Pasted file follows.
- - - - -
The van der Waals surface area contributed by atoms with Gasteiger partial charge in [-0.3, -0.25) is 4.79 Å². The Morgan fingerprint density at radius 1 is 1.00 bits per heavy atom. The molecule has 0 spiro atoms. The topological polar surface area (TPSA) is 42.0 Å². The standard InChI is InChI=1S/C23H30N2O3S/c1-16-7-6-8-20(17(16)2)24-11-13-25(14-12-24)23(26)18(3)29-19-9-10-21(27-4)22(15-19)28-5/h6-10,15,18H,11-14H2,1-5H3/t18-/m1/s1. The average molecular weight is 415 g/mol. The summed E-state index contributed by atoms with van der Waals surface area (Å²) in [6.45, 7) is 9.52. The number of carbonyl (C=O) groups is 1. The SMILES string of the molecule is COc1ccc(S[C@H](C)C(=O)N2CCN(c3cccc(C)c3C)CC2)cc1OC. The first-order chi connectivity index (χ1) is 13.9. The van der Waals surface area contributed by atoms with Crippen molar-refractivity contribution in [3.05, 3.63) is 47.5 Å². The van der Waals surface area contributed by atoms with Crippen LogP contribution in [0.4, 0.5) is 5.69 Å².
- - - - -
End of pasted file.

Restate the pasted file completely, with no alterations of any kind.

The van der Waals surface area contributed by atoms with Gasteiger partial charge in [-0.3, -0.25) is 4.79 Å². The Morgan fingerprint density at radius 1 is 1.00 bits per heavy atom. The molecule has 0 spiro atoms. The topological polar surface area (TPSA) is 42.0 Å². The standard InChI is InChI=1S/C23H30N2O3S/c1-16-7-6-8-20(17(16)2)24-11-13-25(14-12-24)23(26)18(3)29-19-9-10-21(27-4)22(15-19)28-5/h6-10,15,18H,11-14H2,1-5H3/t18-/m1/s1. The average molecular weight is 415 g/mol. The summed E-state index contributed by atoms with van der Waals surface area (Å²) in [6.45, 7) is 9.52. The number of carbonyl (C=O) groups is 1. The SMILES string of the molecule is COc1ccc(S[C@H](C)C(=O)N2CCN(c3cccc(C)c3C)CC2)cc1OC. The first-order chi connectivity index (χ1) is 13.9. The van der Waals surface area contributed by atoms with Crippen molar-refractivity contribution in [3.05, 3.63) is 47.5 Å². The van der Waals surface area contributed by atoms with Crippen LogP contribution in [0.4, 0.5) is 5.69 Å².